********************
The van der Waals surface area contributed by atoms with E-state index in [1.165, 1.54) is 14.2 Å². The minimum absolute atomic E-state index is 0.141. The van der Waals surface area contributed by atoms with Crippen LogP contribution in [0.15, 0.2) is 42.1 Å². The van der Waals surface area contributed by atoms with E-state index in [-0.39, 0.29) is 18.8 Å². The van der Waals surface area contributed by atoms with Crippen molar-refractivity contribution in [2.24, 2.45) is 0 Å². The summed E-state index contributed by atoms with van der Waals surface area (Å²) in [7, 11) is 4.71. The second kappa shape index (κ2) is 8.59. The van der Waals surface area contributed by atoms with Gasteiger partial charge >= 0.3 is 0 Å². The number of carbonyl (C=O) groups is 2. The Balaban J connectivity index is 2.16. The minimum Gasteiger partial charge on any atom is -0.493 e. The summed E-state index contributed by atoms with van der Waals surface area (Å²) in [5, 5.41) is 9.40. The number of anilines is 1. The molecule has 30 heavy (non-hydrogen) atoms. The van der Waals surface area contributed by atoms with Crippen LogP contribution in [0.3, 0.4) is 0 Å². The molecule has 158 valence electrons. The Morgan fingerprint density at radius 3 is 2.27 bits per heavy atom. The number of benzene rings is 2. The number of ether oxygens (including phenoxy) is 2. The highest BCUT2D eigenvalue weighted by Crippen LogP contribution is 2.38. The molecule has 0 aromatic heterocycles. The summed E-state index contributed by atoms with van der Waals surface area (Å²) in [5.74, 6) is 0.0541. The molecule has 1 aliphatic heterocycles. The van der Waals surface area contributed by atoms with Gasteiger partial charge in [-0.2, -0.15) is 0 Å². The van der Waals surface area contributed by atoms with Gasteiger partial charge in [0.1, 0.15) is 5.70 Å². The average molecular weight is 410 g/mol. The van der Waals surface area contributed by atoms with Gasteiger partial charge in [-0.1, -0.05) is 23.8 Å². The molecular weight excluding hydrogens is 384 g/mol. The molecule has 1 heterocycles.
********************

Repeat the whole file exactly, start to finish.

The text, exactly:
The van der Waals surface area contributed by atoms with E-state index in [1.165, 1.54) is 14.2 Å². The minimum absolute atomic E-state index is 0.141. The van der Waals surface area contributed by atoms with Crippen LogP contribution in [0.15, 0.2) is 42.1 Å². The van der Waals surface area contributed by atoms with E-state index in [-0.39, 0.29) is 18.8 Å². The van der Waals surface area contributed by atoms with Crippen molar-refractivity contribution in [2.24, 2.45) is 0 Å². The summed E-state index contributed by atoms with van der Waals surface area (Å²) in [7, 11) is 4.71. The second kappa shape index (κ2) is 8.59. The van der Waals surface area contributed by atoms with Gasteiger partial charge >= 0.3 is 0 Å². The number of carbonyl (C=O) groups is 2. The Balaban J connectivity index is 2.16. The minimum Gasteiger partial charge on any atom is -0.493 e. The summed E-state index contributed by atoms with van der Waals surface area (Å²) in [5, 5.41) is 9.40. The number of anilines is 1. The molecule has 30 heavy (non-hydrogen) atoms. The van der Waals surface area contributed by atoms with Crippen LogP contribution in [0.3, 0.4) is 0 Å². The molecule has 158 valence electrons. The Morgan fingerprint density at radius 3 is 2.27 bits per heavy atom. The number of benzene rings is 2. The number of ether oxygens (including phenoxy) is 2. The highest BCUT2D eigenvalue weighted by Crippen LogP contribution is 2.38. The molecule has 0 aromatic heterocycles. The summed E-state index contributed by atoms with van der Waals surface area (Å²) in [5.74, 6) is 0.0541. The molecule has 1 aliphatic heterocycles. The van der Waals surface area contributed by atoms with Gasteiger partial charge in [-0.2, -0.15) is 0 Å². The van der Waals surface area contributed by atoms with Gasteiger partial charge in [0.1, 0.15) is 5.70 Å². The average molecular weight is 410 g/mol. The van der Waals surface area contributed by atoms with Gasteiger partial charge in [-0.1, -0.05) is 23.8 Å². The molecular weight excluding hydrogens is 384 g/mol. The molecule has 1 heterocycles.